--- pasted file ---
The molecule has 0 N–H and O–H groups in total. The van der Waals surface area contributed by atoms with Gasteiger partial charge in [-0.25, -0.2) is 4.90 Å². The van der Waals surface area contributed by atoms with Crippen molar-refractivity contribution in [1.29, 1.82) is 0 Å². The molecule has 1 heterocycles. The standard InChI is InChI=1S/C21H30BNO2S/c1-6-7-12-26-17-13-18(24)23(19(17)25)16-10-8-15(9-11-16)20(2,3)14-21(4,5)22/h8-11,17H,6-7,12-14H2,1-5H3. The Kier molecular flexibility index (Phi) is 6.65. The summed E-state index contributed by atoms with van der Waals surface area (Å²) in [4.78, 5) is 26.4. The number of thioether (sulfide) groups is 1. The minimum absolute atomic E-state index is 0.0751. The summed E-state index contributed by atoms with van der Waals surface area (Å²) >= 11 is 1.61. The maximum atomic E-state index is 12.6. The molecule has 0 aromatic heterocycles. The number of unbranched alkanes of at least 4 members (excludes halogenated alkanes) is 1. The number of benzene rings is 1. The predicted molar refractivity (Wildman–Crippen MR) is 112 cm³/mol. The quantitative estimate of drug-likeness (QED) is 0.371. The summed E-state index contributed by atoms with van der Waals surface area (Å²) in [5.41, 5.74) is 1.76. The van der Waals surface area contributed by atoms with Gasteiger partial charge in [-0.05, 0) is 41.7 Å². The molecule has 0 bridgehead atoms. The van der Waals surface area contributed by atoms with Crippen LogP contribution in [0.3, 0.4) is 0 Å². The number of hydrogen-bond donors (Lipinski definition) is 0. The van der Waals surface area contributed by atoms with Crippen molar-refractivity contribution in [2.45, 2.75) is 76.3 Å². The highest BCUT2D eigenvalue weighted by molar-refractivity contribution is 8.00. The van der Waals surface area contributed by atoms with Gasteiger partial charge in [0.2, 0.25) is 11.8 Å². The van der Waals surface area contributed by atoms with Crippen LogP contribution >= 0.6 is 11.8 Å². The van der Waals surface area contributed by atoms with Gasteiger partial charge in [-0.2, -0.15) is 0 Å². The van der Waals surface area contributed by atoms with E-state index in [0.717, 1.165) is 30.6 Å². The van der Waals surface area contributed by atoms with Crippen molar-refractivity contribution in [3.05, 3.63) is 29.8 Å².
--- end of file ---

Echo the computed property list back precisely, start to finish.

The molecule has 0 N–H and O–H groups in total. The van der Waals surface area contributed by atoms with Gasteiger partial charge in [-0.25, -0.2) is 4.90 Å². The van der Waals surface area contributed by atoms with Crippen molar-refractivity contribution in [1.29, 1.82) is 0 Å². The molecule has 1 heterocycles. The standard InChI is InChI=1S/C21H30BNO2S/c1-6-7-12-26-17-13-18(24)23(19(17)25)16-10-8-15(9-11-16)20(2,3)14-21(4,5)22/h8-11,17H,6-7,12-14H2,1-5H3. The Kier molecular flexibility index (Phi) is 6.65. The summed E-state index contributed by atoms with van der Waals surface area (Å²) in [4.78, 5) is 26.4. The number of thioether (sulfide) groups is 1. The minimum absolute atomic E-state index is 0.0751. The summed E-state index contributed by atoms with van der Waals surface area (Å²) >= 11 is 1.61. The maximum atomic E-state index is 12.6. The molecule has 0 aromatic heterocycles. The number of unbranched alkanes of at least 4 members (excludes halogenated alkanes) is 1. The number of benzene rings is 1. The predicted molar refractivity (Wildman–Crippen MR) is 112 cm³/mol. The quantitative estimate of drug-likeness (QED) is 0.371. The summed E-state index contributed by atoms with van der Waals surface area (Å²) in [5.41, 5.74) is 1.76. The van der Waals surface area contributed by atoms with Gasteiger partial charge in [-0.05, 0) is 41.7 Å². The molecule has 0 bridgehead atoms. The van der Waals surface area contributed by atoms with Crippen LogP contribution in [0.3, 0.4) is 0 Å². The number of hydrogen-bond donors (Lipinski definition) is 0. The van der Waals surface area contributed by atoms with Crippen molar-refractivity contribution in [2.45, 2.75) is 76.3 Å². The highest BCUT2D eigenvalue weighted by molar-refractivity contribution is 8.00. The van der Waals surface area contributed by atoms with Gasteiger partial charge in [0.2, 0.25) is 11.8 Å². The van der Waals surface area contributed by atoms with Crippen LogP contribution >= 0.6 is 11.8 Å². The van der Waals surface area contributed by atoms with Gasteiger partial charge in [-0.2, -0.15) is 0 Å². The van der Waals surface area contributed by atoms with E-state index in [0.717, 1.165) is 30.6 Å². The van der Waals surface area contributed by atoms with Crippen molar-refractivity contribution in [3.05, 3.63) is 29.8 Å².